4. Sharp eyes
Sometimes leopard geckos look like they’re staring at you because they have sharp eyes.
These eyes help them see both predators and prey well, especially in the wild. In captivity, these eyes help your leopard gecko when hunting.
5. Pleading for attention
If you don’t spend a lot of time with your leopard gecko, they may stare at you to get your attention. They may even look like they’re pleading with you using their eyes.
6. Staring at reflection
While it may seem like your leopard gecko keeps staring at you, they may be staring at their reflection in their glass enclosure or a nearby mirror.
Even a glimpse of their reflection could confuse these lizards – they could think they’re seeing another leopard gecko. While leopard geckos may look smart, they are not usually smart enough to recognize themselves.
7. Lack of trust
Another reason why your leopard gecko would be staring at you would be that they don’t trust you. Even if you’ve had them for a while, they may still not be used to you.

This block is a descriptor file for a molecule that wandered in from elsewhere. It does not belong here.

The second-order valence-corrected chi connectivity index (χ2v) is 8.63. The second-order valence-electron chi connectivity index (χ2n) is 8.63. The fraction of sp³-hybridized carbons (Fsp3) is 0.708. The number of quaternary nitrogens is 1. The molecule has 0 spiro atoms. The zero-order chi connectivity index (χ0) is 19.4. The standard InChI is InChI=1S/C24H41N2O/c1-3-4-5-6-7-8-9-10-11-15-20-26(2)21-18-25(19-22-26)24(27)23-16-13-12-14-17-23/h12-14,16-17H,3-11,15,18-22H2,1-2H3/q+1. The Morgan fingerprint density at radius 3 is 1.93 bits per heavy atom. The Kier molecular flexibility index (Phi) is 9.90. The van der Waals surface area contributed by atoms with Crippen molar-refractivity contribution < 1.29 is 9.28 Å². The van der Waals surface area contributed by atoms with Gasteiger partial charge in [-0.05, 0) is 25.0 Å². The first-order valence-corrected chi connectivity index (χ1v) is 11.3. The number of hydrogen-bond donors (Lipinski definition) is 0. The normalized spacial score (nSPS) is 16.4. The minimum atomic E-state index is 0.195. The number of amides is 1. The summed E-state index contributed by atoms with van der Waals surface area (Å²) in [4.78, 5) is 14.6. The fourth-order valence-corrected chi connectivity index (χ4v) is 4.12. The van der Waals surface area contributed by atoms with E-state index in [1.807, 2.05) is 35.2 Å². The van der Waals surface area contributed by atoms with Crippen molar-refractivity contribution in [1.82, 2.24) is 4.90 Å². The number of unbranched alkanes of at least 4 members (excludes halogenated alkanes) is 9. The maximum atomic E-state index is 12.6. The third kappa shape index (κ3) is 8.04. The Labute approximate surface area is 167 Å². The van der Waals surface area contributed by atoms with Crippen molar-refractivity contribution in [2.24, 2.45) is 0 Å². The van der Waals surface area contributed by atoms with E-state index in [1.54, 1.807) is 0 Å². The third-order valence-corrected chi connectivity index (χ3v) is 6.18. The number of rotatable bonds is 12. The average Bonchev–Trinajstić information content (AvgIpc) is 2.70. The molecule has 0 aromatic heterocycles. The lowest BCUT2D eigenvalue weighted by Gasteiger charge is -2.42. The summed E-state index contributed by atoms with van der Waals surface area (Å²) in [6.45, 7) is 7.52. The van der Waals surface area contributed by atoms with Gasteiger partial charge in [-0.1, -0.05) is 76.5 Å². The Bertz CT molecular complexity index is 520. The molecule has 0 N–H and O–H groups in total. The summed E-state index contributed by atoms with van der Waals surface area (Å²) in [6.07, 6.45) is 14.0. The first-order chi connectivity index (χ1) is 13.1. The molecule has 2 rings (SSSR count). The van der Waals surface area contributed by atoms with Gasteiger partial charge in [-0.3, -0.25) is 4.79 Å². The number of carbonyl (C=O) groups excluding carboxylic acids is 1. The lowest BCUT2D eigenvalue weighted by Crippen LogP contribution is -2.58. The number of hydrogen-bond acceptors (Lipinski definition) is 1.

This process isn’t usually fast, especially since leopard geckos aren’t naturally social animals. Fortunately, there are some things you can do to help build trust with your leopard gecko. These include:
- Handling your gecko regularly so that they get used to it. Don’t overdo this, though – do it at intervals your leopard gecko is comfortable with.
- Spend time around your gecko so that they get used to your presence. You can even choose to work in the same room that they’re in.
- Staying calm when you’re around your reptile so that they don’t get nervous whenever you’re around.
Why does your leopard gecko stare at other objects and animals?
While your leopard gecko can stare at other animals and objects for the same reasons it would stare at you, there could be other reasons. These include:
If you introduce another animal to your leopard gecko’s tank, they can stare at them to protect their territory. If the staring isn’t effective, your gecko may even decide to fight with the new animal.
Enigma Syndrome (ES) is a neurological disorder common in leopard geckos. It negatively affects their balance and cognitive functions, causing symptoms like:
- Staring, particularly stargazing – staring up at the ceiling for long periods